We all have one to tell; it is the telling of it that becomes the question, and not the answer. The tale itself is the unspoken journey of one’s life, until the telling of it leaves it spoken and revealed; but until the tale is told, the un-telling of it leaves a silence within a cavern of echoes where memories flourish but the story remains unfinished.
Why do famous people hire ghost writers to tell the tale of glamorous lives yet untold? Is it because their own telling would fade the sheen of glory in the very telling of it — like a monotone in a soliloquy where heads begin to nod off into a slumber of boredom because the very telling of the tale failed to be the vehicle and vessel of excitement and adventure?
Why are some Olympians able to “cash in” on commercial endorsements, while others cannot seem to form or articulate a single sentence of coherent authenticity?
That is the real “rub”, isn’t it — of being “authentic” in the telling of a tale?
What if a former president (who will remain unnamed) whose sexual exploits in the various rooms of the White House (isn’t that giving too much of a hint?) were to tell a tale of moral uprightness and gave a lecture about the importance of fidelity to marriage, self-control of one’s desires, etc. — would it “sound” authentic, and does the person who tells the tale make a difference in determining the truth or validity of the tale?
Does it matter, in an audio-book (which is apparently becoming more and more popular these days, where reading is waning and people no longer have the time nor the interest to lug around great works of literature, leaving aside the actual reading of them) — say, an autobiography — whether the author him/herself reads it, or whether a “famous voice” does the reading?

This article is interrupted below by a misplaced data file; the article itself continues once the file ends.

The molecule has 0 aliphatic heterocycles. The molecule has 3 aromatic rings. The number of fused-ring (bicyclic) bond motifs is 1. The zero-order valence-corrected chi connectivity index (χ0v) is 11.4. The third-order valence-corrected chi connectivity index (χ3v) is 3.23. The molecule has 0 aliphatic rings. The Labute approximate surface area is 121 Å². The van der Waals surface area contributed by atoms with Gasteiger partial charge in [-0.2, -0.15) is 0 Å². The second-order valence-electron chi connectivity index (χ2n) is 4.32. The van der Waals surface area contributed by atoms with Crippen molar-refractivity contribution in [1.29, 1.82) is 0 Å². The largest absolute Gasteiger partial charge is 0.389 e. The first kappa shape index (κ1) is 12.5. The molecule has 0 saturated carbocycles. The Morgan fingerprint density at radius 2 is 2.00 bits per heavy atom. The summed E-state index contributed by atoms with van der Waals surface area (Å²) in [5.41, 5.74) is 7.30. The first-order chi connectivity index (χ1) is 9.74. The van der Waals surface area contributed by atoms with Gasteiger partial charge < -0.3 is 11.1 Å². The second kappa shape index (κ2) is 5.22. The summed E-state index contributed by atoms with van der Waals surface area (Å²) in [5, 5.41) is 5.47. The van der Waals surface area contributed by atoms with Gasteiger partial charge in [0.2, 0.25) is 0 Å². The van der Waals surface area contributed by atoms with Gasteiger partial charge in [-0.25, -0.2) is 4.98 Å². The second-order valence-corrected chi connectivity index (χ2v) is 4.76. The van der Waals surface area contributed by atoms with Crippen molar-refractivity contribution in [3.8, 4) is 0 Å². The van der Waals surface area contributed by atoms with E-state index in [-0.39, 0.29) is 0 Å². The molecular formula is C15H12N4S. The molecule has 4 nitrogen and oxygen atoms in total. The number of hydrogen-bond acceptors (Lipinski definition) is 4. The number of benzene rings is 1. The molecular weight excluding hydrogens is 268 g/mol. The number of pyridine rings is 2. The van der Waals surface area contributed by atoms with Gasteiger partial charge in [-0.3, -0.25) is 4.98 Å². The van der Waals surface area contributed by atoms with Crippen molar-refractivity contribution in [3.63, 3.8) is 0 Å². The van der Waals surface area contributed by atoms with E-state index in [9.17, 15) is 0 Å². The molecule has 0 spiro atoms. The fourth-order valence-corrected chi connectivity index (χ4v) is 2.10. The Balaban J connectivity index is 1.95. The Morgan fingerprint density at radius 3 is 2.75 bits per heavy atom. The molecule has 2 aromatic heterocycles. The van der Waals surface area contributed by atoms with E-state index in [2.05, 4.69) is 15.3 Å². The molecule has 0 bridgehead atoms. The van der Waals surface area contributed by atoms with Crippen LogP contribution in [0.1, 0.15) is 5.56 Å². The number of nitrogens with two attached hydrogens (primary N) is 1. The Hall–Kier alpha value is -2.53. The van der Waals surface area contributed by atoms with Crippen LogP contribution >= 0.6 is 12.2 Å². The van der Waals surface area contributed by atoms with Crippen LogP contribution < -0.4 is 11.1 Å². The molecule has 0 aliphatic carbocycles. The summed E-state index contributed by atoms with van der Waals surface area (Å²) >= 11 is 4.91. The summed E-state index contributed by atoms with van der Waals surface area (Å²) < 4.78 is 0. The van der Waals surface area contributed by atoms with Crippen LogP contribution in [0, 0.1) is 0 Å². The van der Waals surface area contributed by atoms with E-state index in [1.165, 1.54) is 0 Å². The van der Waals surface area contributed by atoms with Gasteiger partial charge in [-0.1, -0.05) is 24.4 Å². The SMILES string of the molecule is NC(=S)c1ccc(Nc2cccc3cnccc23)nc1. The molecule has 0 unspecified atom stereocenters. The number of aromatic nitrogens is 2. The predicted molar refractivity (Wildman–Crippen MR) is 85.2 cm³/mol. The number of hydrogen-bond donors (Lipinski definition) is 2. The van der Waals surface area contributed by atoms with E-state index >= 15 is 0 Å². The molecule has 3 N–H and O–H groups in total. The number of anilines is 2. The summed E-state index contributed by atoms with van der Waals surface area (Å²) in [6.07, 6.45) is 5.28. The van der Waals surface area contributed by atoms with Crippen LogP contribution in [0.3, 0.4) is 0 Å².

Can an autobiography of a president be read by a comedian who is good at mimicking the actual voice, and does it add, detract or make no difference who tells the tale, even if the “telling” person is different from the actual person who told the tale?
For Federal employees and U.S. Postal workers who must file for Federal Disability Retirement benefits through the U.S. Office of Personnel Management, the telling of one’s tale is necessarily prompted by SF 3112A — Applicant’s Statement of Disability — and it is important that the “voice” which tells the tale is both authentic and persuasive.
It is perhaps the single most important component of the Federal Disability Retirement application, and you might want to consider getting the guidance, counsel and experience of an Attorney who specializes in Federal Disability Retirement Law, lest the telling of your tale concerning the progressive deterioration of your health “sounds” less than persuasive.
Robert R. McGill, Esquire